The next day was as fair as the days before had been, mild with September warmth and quiet in its familiar pattern of prayers at dawn, then breakfast and Mass, and afterward the varied, repetitious business that was the form and shelter of everyday security for Thomasine.
But she had stayed in the church after the long midnight prayers of Matins and Lauds, kneeling alone at St. Frideswide’s altar in the small fall of lamplight, meaning only to give thanks for yesterday’s gift of courage against Lady Ermentrude and then return to bed, but she had lost herself in the pleasure of repetition, murmuring Aves and Paters and simple expressions of praise over and over until all knowledge of Self melted away, and suddenly there was the sharp ring of the bell, startling her, because it meant the whole night had fled. She went as quickly as stiff knees and sticky mind allowed to the church’s cloister door, there to join the nuns in procession to their places in the choir to greet the sunrise with the prayers of Prime.
Now, as the warm day wore away, she was finding her temper uneven and her frequent yawns a distracting nuisance. There seemed to be constant errands to be run, few chances of just sitting at a table in the kitchen pretending to peel apples, and every time she went out into the cloister the sound of her great-aunt’s people lofted over the wall. Heavy male laughter and the higher pitch of chattering women’s voices had no place in St. Frideswide’s cloister. They bruised the quiet and made Thomasine wish for a way to bundle them into silence.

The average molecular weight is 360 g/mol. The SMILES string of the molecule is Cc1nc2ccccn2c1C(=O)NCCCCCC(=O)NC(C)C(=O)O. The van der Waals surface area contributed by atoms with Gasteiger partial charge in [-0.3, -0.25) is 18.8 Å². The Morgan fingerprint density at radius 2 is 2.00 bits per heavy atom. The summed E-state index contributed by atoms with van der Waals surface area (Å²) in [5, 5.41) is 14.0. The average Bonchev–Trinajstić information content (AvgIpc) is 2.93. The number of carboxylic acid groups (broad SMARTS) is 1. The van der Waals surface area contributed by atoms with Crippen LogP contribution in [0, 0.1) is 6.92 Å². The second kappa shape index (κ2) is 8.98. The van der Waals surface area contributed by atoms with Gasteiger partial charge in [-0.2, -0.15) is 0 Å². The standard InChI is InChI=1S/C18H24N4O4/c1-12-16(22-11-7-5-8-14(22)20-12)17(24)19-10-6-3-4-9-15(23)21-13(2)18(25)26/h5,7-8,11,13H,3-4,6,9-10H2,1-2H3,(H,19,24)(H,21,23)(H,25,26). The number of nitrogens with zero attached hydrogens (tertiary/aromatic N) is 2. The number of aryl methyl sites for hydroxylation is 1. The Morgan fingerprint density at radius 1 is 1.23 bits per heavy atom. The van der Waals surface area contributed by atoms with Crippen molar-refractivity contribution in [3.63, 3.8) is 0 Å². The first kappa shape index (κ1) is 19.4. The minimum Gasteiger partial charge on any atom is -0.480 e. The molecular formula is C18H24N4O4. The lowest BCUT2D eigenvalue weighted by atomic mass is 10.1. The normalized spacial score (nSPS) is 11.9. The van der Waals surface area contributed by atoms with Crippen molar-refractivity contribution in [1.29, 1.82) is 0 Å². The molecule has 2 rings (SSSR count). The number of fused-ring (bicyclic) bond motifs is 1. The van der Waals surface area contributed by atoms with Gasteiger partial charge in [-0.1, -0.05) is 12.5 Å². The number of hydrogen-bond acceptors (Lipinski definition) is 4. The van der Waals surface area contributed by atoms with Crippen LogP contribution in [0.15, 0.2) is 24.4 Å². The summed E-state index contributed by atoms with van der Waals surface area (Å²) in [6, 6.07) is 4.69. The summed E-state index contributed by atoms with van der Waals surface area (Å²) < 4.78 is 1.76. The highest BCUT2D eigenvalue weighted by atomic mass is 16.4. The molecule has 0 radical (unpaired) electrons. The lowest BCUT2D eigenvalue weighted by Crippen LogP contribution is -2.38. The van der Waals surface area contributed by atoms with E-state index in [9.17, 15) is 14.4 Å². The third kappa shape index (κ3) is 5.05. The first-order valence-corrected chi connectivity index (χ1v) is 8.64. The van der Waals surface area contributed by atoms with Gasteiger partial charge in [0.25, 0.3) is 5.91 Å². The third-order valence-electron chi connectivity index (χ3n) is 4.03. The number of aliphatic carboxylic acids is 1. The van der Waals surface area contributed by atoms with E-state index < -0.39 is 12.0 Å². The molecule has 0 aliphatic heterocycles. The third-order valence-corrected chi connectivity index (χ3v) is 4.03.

As she hurried along the cloister walk to fetch ink for Dame Perpetua, the little bell by the door to the courtyard jangled at her, saying someone wanted in. Thomasine halted, irked, and looked around with impatient anger for a servant to signal to the door – then caught herself and offered a swift prayer of penitence. Anger was one of the seven Deadly Sins, and its appearance marked a severe lack of the holiness she was so desperate to attain.
The bell rang again, there was no servant in sight, and misery replaced her anger. Why were patience and courage always called for when supply of them was smallest? She went to the door and opened the shutter that closed the small window at eye level. Peering through its bars, she saw no one, and the ends of her temper unraveled a little further. Then the curly top of a head bounced barely into view, and a child’s voice cried, “Oh, please! Open, please open! I need help!” Read more »